Mr Hyde's Assets
by Sheridon Smythe, contemporary (2000)
LoveSpell (The Time Of Your Life), $5.99, ISBN 0-505-52356-6


If I can overlook the glaring attempt by the authors (Sheridon Smythe is the pseudonym of a two-woman writing team) at giving the heroine Candice Vanausdale a respectable motif for her none-too-respectable antics, I would have enjoyed Mr Hyde's Assets. As it is, Candice practically jumps through loops to be nice, too bad the only result is me rolling up my eyes and thinking What a tweety bird.

I don't get it. Hollywood make romantic movies with conniving mercenery people before, so why is the romance genre so chicken-smelly-stuff?

Oops, that's me on a soapbox again.

Let me get back on track. Hero Austin Hyde is a macho man whose theme song is probably that YMCA song. He isn't too pleased when his nerdy brother Jack, who runs a fertility clinic, passes off Austin's "assets" as the late Mr Vanausdale's (the dead coot has zero sperm count). Candice wants a baby because she would need the baby as a court leverage to fight off her stepsons. Oh, and Candice does want a baby long before this. Of course. Anything you say, Candice - you're the heroine dear.

Austin isn't too happy, but hey, wowzers, ain't that woman Candice hot or what? His Mr Wonky practically jumps out of his pants every time he looks at her. He thinks Candice is a conniving mercenery woman, but he is also somewhat concerned about his baby. So he gets himself hired as a handyman in Candice's luxurious mansion.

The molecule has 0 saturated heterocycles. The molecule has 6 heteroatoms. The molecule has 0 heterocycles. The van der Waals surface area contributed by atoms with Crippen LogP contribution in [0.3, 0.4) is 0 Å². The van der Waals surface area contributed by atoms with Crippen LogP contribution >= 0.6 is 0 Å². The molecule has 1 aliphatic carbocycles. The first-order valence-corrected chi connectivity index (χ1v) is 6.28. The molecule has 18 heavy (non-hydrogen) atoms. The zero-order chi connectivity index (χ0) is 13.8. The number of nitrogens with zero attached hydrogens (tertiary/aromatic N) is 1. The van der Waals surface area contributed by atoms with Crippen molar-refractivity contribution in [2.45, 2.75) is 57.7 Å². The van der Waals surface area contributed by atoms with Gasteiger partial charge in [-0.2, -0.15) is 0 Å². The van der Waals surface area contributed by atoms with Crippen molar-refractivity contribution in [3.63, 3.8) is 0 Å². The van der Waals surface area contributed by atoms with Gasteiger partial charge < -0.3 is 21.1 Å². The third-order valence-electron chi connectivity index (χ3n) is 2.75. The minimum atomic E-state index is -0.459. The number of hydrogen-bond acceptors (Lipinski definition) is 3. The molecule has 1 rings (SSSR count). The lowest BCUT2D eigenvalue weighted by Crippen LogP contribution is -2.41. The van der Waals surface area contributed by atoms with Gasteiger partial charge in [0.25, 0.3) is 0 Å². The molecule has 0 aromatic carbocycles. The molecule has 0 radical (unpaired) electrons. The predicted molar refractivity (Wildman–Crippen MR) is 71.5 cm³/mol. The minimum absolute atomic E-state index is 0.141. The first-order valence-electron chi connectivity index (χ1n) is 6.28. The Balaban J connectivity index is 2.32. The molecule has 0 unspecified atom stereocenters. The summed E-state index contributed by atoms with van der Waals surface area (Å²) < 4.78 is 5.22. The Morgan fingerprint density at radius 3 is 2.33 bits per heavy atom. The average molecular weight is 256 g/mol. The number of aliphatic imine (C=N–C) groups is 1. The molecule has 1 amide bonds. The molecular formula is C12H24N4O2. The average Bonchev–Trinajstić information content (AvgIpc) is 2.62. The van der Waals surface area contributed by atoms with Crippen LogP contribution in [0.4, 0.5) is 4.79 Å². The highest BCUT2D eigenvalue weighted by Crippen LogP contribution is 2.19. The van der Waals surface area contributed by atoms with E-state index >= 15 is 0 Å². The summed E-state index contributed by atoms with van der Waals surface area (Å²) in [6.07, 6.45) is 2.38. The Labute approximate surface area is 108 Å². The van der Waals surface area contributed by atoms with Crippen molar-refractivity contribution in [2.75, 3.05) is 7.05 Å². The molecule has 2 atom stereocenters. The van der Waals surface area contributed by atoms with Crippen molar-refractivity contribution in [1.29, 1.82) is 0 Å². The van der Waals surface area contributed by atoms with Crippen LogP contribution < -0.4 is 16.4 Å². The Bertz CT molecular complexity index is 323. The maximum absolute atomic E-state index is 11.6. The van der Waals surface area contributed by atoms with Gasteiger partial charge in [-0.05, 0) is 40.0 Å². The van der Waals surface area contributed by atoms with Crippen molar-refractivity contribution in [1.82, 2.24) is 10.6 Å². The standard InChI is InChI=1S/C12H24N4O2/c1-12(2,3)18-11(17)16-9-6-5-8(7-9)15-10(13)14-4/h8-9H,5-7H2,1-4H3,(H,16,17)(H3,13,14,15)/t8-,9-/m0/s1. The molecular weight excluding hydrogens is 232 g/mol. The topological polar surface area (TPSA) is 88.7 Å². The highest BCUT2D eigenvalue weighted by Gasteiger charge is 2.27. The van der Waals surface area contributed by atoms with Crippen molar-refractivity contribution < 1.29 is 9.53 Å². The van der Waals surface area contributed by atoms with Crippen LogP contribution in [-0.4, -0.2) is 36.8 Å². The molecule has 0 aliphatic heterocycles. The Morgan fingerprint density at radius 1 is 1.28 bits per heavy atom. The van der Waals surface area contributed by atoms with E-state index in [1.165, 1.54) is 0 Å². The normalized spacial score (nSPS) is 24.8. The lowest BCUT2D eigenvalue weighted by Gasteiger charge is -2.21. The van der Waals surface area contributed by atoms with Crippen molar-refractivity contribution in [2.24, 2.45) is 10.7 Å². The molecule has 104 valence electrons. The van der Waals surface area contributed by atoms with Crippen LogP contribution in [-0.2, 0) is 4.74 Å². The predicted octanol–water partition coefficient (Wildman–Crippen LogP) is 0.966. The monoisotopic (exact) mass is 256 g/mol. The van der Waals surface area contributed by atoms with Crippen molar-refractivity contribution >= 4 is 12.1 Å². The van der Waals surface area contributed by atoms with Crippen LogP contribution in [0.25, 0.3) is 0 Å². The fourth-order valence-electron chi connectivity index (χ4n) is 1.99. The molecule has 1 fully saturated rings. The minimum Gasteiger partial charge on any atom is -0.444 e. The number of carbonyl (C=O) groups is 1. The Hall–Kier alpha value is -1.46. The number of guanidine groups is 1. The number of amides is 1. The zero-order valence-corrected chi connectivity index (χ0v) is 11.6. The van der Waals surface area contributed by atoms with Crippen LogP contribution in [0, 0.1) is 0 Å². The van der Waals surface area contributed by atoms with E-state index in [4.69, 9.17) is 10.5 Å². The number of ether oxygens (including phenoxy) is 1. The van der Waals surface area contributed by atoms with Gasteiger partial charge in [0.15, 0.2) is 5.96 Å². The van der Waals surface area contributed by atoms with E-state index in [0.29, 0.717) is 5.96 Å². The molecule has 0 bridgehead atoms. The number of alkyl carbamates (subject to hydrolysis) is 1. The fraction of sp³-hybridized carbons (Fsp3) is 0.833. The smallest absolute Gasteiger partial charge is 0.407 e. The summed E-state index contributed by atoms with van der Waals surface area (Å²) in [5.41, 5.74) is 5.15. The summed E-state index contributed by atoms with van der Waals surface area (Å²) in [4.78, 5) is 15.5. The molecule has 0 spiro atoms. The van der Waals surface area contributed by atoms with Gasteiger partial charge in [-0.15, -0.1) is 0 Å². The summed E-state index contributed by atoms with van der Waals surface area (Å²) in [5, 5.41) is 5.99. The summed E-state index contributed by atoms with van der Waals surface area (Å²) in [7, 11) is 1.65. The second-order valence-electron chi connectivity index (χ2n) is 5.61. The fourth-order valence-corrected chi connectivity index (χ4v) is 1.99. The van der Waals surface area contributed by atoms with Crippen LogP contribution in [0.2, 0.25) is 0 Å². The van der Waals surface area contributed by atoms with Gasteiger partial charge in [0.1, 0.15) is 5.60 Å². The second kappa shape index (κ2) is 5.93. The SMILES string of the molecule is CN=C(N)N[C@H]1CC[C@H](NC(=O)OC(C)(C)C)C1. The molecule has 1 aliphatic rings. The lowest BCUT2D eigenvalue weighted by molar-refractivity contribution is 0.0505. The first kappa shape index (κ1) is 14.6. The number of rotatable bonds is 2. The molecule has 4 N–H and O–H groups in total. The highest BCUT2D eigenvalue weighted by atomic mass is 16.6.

Soon he finds himself protecting our vulnerable heroine from the press and realizes Candice isn't such a bad woman after all. She marries her old, old, old husband for the right reason (not for money, of course, but for the practical reason of Security and other rot - what, no welfare checks anymore in good ol' USA?). Love is in the air.

There are some good moments in MHA but it's not enough to hide the insulting underlying theme of the whole story: Candice is a vulnerable woman who Needs To Lie because she needs the security of a million zillion bucks, great expensive cars, and this nice luxurious mansion over her head. Gee, tell that to the starving kiddies in Etophia. Better still, tell it to me - now I have this overwhelming regret at not running away at 15 to Hollywood and being the next Bette Davis. Drats, I miss my mansion and my zillion dollars too.

Apart from plot contrivances to keep our heroine in the Respectable Zone, which is annoying and downright condescending, Candice is an irritatingly wimpy and clingy woman. No Jackie Kennedy here, this is more of a trophy wife who claims to be strong and independent, only to break down in tears because - Oh the pain! - sometimes the pressures of being a rich, wealthy woman is so unbearable. Austin is there, of course, to comfort her.

And why does a book published in January 2000 depicts in vitro fertilization like some sort of alien technology to be gawked at? What are we? Trapped in a time warp?

There are some humor, but not enough. Now, if Candice is the femme fatale the press depicts her, if Candice starts out with the "wrong" motivations, this story could've been fun. It could've been a Taming Of The Shrew scenario - Austin is a great, if misguided hero, and he would make a wonderful hero that could turn a conniving woman to the right path.

Instead, with the heroine so nice and wimpy... what a wasted opportunity. But hey, that's just me. Who am I to say how an author writes her books? This book rates a 64.


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